In general, the designation black in Europe, unlike in the United States, has been reserved for those of dark color, not the broader definition based on known black African ancestry.
Besides, in his France—as in all the other European societies—class was far more important than color, at least until the 20th century.
The great Russian poet, Alexander Pushkin, who took pride in his African ancestry, shrugged off aspersions cast on that score, but took great offense at those who did not respect the centuries of nobility on his father's side.
Is it legitimate, therefore, for a historian to count these two 19th-century literary giants as evidence of an African influence?
Has racial thought in Europe had the same degree of significance as in the United States?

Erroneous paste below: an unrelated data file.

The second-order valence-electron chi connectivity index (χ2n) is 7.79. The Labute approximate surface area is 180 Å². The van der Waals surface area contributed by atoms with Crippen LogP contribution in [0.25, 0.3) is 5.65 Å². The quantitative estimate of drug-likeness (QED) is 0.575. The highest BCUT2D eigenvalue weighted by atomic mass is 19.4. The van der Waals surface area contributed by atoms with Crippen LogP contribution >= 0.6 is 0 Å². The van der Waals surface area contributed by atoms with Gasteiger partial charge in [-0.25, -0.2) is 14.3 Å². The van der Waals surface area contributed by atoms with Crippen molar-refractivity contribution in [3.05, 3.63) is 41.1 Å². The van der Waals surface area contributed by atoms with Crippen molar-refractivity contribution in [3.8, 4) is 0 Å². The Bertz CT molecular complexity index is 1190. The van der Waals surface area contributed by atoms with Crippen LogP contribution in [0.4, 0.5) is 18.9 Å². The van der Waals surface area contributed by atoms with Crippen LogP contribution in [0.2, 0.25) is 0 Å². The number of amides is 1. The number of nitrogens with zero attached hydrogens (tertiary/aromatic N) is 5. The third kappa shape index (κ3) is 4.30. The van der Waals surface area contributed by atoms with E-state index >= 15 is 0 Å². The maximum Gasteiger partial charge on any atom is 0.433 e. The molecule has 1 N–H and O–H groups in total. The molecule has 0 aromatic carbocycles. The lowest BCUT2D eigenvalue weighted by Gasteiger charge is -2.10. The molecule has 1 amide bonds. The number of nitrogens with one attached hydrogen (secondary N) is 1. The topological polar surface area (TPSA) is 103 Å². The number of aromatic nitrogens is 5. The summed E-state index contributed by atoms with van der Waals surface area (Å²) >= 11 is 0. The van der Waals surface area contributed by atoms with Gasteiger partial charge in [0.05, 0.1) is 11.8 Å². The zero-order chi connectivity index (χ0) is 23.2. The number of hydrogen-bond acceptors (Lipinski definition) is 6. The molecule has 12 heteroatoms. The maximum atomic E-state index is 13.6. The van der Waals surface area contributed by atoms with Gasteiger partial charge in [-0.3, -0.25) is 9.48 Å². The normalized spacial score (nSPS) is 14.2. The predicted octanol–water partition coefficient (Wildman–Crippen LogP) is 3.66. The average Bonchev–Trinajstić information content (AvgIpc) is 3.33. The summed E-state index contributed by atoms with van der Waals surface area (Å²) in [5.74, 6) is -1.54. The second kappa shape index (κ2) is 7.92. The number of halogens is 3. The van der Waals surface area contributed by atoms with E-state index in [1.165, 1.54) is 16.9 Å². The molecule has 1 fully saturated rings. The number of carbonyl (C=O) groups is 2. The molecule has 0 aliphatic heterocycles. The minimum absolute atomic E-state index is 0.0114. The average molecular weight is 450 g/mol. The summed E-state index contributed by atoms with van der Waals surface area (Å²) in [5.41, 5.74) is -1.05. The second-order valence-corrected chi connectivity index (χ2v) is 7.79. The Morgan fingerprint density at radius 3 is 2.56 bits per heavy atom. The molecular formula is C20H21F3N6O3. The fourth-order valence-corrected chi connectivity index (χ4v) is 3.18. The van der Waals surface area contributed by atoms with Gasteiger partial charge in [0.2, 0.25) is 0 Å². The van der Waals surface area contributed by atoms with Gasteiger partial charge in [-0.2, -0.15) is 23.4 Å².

In the In the following account, Professor Allison Blakely of Boston University describes the presence of blacks in Early Modern Europe.
His article reminds us that persons of African ancestry resided across Europe.
Their numbers ranged from a few hundred scattered across Germany, Scandinavia and Russia in the period between the 16th and 18th Centuries to approximately 150,000 on the Iberian peninsula.
His discussion below is excerpted from a larger article written for the American Historical Society in 1999.
There is a risk in asking 20th-century questions of earlier times because today's terms of discourse may not find a meaningful context there.